And news release on Friday from the Food and Agriculture Organization of the United Nations stated that, “The model of agricultural production that predominates today is not suitable for the new food security challenges of the 21st century, FAO Director-General José Graziano da Silva said today.”

The release added that, “Agriculture has a potentially large role to play not only in guaranteeing food security but also in building resilience to the affects of climate change and in reducing humankind’s emissions of global warming gases, according to the FAO Director-General.

“‘The impacts of climate change are no longer an anticipated threat. They are now a crystal-clear reality right before our eyes,’ he warned, adding: ‘Climate change will not only affect food production but also the availability of food and the stability of supplies. And in a global, interdependent economy, climate change makes the global market for agricultural products less predictable and more volatile.’”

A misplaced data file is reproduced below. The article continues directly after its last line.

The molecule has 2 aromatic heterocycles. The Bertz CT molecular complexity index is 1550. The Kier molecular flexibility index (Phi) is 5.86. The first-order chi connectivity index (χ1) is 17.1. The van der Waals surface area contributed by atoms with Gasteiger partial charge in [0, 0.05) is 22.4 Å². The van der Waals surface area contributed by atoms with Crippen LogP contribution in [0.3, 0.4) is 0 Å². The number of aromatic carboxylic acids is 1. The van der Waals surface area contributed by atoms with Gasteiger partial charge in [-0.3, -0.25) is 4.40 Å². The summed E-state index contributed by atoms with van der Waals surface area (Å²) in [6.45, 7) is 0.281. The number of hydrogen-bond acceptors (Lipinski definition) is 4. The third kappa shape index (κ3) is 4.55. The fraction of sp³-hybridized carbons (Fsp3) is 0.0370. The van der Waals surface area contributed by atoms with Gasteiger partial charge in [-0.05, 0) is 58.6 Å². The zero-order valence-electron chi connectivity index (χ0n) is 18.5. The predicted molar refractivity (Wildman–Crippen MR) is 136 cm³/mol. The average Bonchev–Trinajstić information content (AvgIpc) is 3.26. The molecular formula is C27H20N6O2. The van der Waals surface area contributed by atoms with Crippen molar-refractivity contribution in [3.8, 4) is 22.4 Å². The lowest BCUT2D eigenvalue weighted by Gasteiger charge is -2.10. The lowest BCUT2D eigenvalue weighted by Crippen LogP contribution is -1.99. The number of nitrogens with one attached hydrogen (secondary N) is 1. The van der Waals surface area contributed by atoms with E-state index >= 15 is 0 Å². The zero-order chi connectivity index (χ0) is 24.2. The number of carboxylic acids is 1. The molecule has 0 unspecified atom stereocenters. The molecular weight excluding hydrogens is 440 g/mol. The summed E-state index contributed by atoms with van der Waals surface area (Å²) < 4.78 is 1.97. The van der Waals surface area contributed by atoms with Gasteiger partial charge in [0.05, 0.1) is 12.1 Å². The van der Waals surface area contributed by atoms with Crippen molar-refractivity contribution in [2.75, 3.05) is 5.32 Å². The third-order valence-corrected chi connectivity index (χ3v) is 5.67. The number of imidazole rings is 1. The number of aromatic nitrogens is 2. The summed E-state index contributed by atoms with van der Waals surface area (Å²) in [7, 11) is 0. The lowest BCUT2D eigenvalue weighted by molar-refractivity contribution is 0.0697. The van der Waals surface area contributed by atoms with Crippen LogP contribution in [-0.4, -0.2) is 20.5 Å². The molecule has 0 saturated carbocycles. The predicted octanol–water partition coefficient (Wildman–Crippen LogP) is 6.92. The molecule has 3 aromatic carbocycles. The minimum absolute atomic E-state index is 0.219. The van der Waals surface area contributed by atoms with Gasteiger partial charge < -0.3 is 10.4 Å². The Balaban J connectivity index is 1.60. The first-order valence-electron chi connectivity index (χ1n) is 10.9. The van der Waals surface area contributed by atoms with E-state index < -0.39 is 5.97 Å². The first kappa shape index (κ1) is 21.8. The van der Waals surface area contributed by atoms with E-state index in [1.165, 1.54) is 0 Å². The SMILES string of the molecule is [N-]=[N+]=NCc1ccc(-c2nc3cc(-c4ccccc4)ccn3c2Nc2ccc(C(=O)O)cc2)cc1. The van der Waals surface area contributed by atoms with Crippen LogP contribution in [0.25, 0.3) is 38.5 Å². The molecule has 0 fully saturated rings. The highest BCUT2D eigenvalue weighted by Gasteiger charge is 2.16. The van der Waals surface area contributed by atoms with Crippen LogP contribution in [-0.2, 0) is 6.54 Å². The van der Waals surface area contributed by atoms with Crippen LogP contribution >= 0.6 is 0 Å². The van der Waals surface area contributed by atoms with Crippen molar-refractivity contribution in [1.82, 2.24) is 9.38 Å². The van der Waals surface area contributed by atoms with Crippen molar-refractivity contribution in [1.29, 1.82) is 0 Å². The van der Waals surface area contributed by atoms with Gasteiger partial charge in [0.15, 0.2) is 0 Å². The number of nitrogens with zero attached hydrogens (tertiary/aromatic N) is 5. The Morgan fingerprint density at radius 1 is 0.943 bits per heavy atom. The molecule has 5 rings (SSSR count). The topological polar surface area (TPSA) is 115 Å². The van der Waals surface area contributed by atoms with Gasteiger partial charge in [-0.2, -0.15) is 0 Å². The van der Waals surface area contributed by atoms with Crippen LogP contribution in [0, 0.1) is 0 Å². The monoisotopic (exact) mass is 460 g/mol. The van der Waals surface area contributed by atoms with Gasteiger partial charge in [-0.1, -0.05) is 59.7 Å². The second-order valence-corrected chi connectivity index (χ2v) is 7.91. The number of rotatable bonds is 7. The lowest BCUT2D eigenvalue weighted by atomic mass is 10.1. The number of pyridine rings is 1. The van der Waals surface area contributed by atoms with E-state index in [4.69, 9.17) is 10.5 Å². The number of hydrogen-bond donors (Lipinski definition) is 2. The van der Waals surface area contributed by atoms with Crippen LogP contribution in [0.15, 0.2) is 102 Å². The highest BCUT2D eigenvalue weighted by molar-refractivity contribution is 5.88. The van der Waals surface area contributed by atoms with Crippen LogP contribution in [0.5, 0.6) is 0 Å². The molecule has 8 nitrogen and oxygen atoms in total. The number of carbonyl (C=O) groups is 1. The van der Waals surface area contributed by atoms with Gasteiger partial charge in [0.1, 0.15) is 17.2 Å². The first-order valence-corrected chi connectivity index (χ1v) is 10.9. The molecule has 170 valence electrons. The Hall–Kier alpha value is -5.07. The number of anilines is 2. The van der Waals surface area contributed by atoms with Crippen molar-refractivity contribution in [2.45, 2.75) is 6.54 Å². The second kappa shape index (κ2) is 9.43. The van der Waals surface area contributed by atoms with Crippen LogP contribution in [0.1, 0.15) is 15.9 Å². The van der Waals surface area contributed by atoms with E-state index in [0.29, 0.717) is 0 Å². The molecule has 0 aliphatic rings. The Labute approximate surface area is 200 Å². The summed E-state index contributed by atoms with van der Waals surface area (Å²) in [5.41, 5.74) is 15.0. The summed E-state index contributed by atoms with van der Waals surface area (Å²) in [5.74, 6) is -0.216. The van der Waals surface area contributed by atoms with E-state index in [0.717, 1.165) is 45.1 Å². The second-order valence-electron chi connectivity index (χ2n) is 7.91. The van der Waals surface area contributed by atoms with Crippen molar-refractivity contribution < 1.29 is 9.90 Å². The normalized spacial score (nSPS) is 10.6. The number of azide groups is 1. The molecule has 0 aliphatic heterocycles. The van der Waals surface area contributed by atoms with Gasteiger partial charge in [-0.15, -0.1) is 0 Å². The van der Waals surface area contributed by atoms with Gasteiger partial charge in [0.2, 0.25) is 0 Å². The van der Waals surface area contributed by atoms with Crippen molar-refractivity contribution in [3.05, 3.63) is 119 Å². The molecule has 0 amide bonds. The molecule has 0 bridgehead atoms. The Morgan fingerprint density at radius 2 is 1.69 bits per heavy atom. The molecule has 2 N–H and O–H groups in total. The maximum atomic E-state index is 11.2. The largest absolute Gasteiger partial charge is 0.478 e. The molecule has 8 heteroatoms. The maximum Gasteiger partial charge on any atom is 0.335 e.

Policy Issues

The House Ag Committee will hold hearings this week on Wednesday and Thursday regarding Farm Bill nutrition issues; while, on Tuesday, the Senate Ag Committee will hold a hearing on Farm Bill implementation and hear testimony from Sec. of Ag. Tom Vilsack.

Sec. Vilsack is also scheduled to appear on Wednesday at the House Appropriations Subcommittee on Agriculture.

Recall that earlier this month, the House Appropriations Subcommittee on Ag heard from USDA Inspector General Phyllis Fong.

Meanwhile, Tom Steever reported on Friday at Brownfield that, “The Chairman of the Senate Agriculture Committee says cutting crop insurance subsidies is a non-starter, but the Kansas Republican also expresses the need to convince detractors that the risk management tool has value.